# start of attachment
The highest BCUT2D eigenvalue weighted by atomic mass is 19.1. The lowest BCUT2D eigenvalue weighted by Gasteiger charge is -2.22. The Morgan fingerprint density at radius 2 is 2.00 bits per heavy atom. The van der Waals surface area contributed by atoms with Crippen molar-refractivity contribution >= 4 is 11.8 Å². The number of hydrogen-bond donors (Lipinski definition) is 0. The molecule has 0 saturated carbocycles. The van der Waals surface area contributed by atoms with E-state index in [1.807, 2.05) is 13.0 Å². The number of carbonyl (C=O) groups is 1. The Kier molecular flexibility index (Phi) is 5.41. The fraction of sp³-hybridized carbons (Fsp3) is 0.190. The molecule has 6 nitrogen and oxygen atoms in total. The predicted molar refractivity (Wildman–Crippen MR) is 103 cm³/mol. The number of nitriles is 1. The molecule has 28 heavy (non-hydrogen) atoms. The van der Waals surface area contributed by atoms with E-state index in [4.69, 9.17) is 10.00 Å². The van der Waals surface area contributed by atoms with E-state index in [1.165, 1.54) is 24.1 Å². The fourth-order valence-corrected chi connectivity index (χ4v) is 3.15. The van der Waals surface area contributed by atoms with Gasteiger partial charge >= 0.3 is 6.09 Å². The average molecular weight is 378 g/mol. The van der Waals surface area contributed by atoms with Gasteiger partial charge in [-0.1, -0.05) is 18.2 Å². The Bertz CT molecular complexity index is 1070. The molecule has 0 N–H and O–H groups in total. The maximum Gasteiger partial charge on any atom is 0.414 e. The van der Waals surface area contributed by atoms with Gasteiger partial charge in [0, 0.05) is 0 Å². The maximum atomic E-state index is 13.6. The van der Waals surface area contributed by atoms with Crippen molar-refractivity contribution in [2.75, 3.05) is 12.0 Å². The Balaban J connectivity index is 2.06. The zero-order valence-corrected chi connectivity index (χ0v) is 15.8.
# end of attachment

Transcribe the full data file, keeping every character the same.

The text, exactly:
The highest BCUT2D eigenvalue weighted by atomic mass is 19.1. The lowest BCUT2D eigenvalue weighted by Gasteiger charge is -2.22. The Morgan fingerprint density at radius 2 is 2.00 bits per heavy atom. The van der Waals surface area contributed by atoms with Crippen molar-refractivity contribution >= 4 is 11.8 Å². The number of hydrogen-bond donors (Lipinski definition) is 0. The molecule has 0 saturated carbocycles. The van der Waals surface area contributed by atoms with E-state index in [1.807, 2.05) is 13.0 Å². The number of carbonyl (C=O) groups is 1. The Kier molecular flexibility index (Phi) is 5.41. The fraction of sp³-hybridized carbons (Fsp3) is 0.190. The molecule has 6 nitrogen and oxygen atoms in total. The predicted molar refractivity (Wildman–Crippen MR) is 103 cm³/mol. The number of nitriles is 1. The molecule has 28 heavy (non-hydrogen) atoms. The van der Waals surface area contributed by atoms with E-state index in [4.69, 9.17) is 10.00 Å². The van der Waals surface area contributed by atoms with E-state index in [1.165, 1.54) is 24.1 Å². The fourth-order valence-corrected chi connectivity index (χ4v) is 3.15. The van der Waals surface area contributed by atoms with Gasteiger partial charge >= 0.3 is 6.09 Å². The average molecular weight is 378 g/mol. The van der Waals surface area contributed by atoms with Gasteiger partial charge in [-0.1, -0.05) is 18.2 Å². The Bertz CT molecular complexity index is 1070. The molecule has 0 N–H and O–H groups in total. The maximum Gasteiger partial charge on any atom is 0.414 e. The van der Waals surface area contributed by atoms with Gasteiger partial charge in [0, 0.05) is 0 Å². The maximum atomic E-state index is 13.6. The van der Waals surface area contributed by atoms with Crippen molar-refractivity contribution in [2.75, 3.05) is 12.0 Å². The Balaban J connectivity index is 2.06. The zero-order valence-corrected chi connectivity index (χ0v) is 15.8.